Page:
Some of the most beautiful cars and trucks imaginable cruise into the classic automobile show venue and line up for public viewing, and the shows are back on, following the relaxation of some COVID-19 restrictions.
Rows and rows of driveable works of art are on display. Also, some of the most imaginative vehicles are there, including custom-built rusty rat rods, autos with murals, and even a car with plane wings.
Southwest Florida has many classic automobile shows open to the public, some for free, some held as fundraisers for worthy causes. It’s a great family occasion or a way to spend a few hours with friends.
Some are “Cruise Ins,” casual and friendly events open to the public. “Car guys and car gals” bring their rides, even if there is still work to be done on them. Shows often have door prizes and award competitions. Naturally, summer events are smaller than in the winter season.
Then there are the huge, highly-planned annual events. For those, vehicle owners register ahead of time, drive in early to get parked, then spend the day networking and sharing stories, awaiting the judges’ awards. These are also casual to semi-casual events, but people also come dressed in their church clothes. A few people like to wear costumes that relate to their autos.
Due to the COVID-19 restrictions, all auto show events were postponed or canceled in March. A hugely popular one, the 32nd Annual Car Show held by the Venice Region of the Antique Automobile Club of America, was called off.
Two websites with event listings are CollectorCarsTV.com and FlaCarShows.com. Or just search online for ”car shows near me.” With COVID-19, it’s good to double-check that everything is a go for the day you choose.
Lance’s Cruzin To The Hop
Familiar to many Southwest Coast auto enthusiasts are Lance’s Cruzin To The Hop shows. They’re being held regularly again at places like Ideal Classic Cars, Advance Auto Parts, Lakewood Ranch, Joey D’s Pizza, and Sommers Dutch Family Restaurant.
Lance Hubschmitt and his wife, Gaye, have been bringing collector autos to the people for about 26 years now. Lance had a television show for nearly 12 years where owners would bring in their vehicles and explain what they are about. Now, instead, he is emcee and pipes out 1950s music to entertain showgoers. Lance and Gaye are also at many of the large shows that promote charities and causes. They often provide the loud speaker for award ceremonies.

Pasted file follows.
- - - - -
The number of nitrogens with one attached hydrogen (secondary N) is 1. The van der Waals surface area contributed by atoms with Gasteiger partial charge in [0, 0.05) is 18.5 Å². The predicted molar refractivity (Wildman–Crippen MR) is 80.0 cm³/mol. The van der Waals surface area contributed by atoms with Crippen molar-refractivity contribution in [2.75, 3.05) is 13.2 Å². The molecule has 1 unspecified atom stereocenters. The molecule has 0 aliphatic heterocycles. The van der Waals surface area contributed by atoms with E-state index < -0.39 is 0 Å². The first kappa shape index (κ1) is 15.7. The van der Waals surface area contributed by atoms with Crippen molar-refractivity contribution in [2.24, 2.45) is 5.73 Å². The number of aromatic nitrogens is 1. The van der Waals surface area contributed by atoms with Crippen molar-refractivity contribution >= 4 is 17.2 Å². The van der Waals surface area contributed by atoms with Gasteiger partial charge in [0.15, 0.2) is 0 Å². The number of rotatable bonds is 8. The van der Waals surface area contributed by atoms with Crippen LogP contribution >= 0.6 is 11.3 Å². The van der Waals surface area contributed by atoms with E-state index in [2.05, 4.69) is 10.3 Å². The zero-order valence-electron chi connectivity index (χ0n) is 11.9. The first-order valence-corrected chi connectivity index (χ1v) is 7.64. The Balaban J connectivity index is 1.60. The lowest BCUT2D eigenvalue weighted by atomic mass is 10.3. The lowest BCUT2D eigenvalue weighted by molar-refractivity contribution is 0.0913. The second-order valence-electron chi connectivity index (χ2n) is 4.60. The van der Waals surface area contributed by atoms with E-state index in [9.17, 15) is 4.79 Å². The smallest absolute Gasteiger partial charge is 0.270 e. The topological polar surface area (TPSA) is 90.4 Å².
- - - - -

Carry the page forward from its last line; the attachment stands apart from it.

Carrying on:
“It brings people together,” Gaye said. The “car guys and gals” learn a lot from each other and become friends. The shows give them a chance to talk about their cars, share trade secrets, and network, she said.
Randy Keller has been bringing his 1984 Cadillac Eldorado Biarritz to Lance’s shows for about 17 years now. He moved to Southwest Florida in 1998 and went to his first car show in 2002 with a friend in Port Charlotte, he said. Lance’s Cruzin To The Hop was hosting the show at a restaurant.
“I was hooked,” Keller said. He bought his first classic car, the Eldorado, and has been showing ever since. “Birds of a feather flock together,” Keller said. Being car guys is the common denominator. It’s good camaraderie, he said.
“Friends are the family you choose for yourself,” Lance often says as he closes his car shows. His shows are listed on CollectorCarsTV.com.
Local Car Clubs
There are numerous clubs for the classic automobile subculture.
The Antique Automobile Club of America, Suncoast British Car Club, West Coast Muscle Car Club, Corvettes on the Gulf, The Gulf Shore Mustang Club of Southwest Florida, the Caloosa Jeepers of Southwest Florida and the SWFL Mercedes-Benz Club of America are but a few of the groups around.
Owning a beloved vehicle can be a retirement fulfillment of a lifelong dream, or a hobby. Some people want to have the kind of vehicle they drove in college. Some have their grandfather’s car and others plan to hand theirs down as an inheritance. There are also the “trailer queens” that are transported and are only for show.
Cars in the lineup can include American “Detroit iron” and muscle cars; custom-built hot rods and rat rods; well-known European brands such as Volkswagen, Ferrari, Lamborghini, Mercedes and BMW; the British Austin Healey, Triumph and Bugeye Sprite; and sometimes, iconic cars such as the Ford Mustang driven by Steve McQueen.
There are also some of the shiniest, most beautiful classic trucks you might ever see: Studebaker, Ford, GMC, Dodge and Chevrolet.
Collectors also bring wooden motorboats, decked-out bicycles and motorcycles, and occasionally even a car with plane wings.
It’s a worldwide thing
If you search for “auto shows around the world,” you’ll find out the classic automobile subculture holds gatherings in Canada and Cuba, in Fiji and Finland, in Africa and Australia, and in Chile and China. The world is wild about them.
Now, there is something called an Antarctica Classic, but that is an 11-day Antarctica sightseeing ship cruise. But wait. There may be a classic vehicle on that continent, the Antarctic Snow Cruiser. The 75,000 pound vehicle was brought there in 1940 for scientific expeditions but no one can find it now, according to Wikipedia. The cruiser could be buried under snow or perhaps it has sunk due to melting ice.
Car conventions that display the newest vehicles coming onto the market, such as Auto Shanghai, and New York International Auto Show, are shows of the latest and greatest.
“Classic car shows” is a broad umbrella, covering vintage, classic, antique and modern vehicles. Some local events include competitive classes for 100 years of car and truck history.
“Usually, the classic car moniker applies to vehicles over 20 years old. Antique cars are over 45 years old, and vintage cars are built between 1919 and 1930,” according to the West Coast Shipping website. Definitions can vary. One thing for sure, these shows have some of the shiniest (or rustiest), most beautiful (or imaginative) vehicles you may ever see.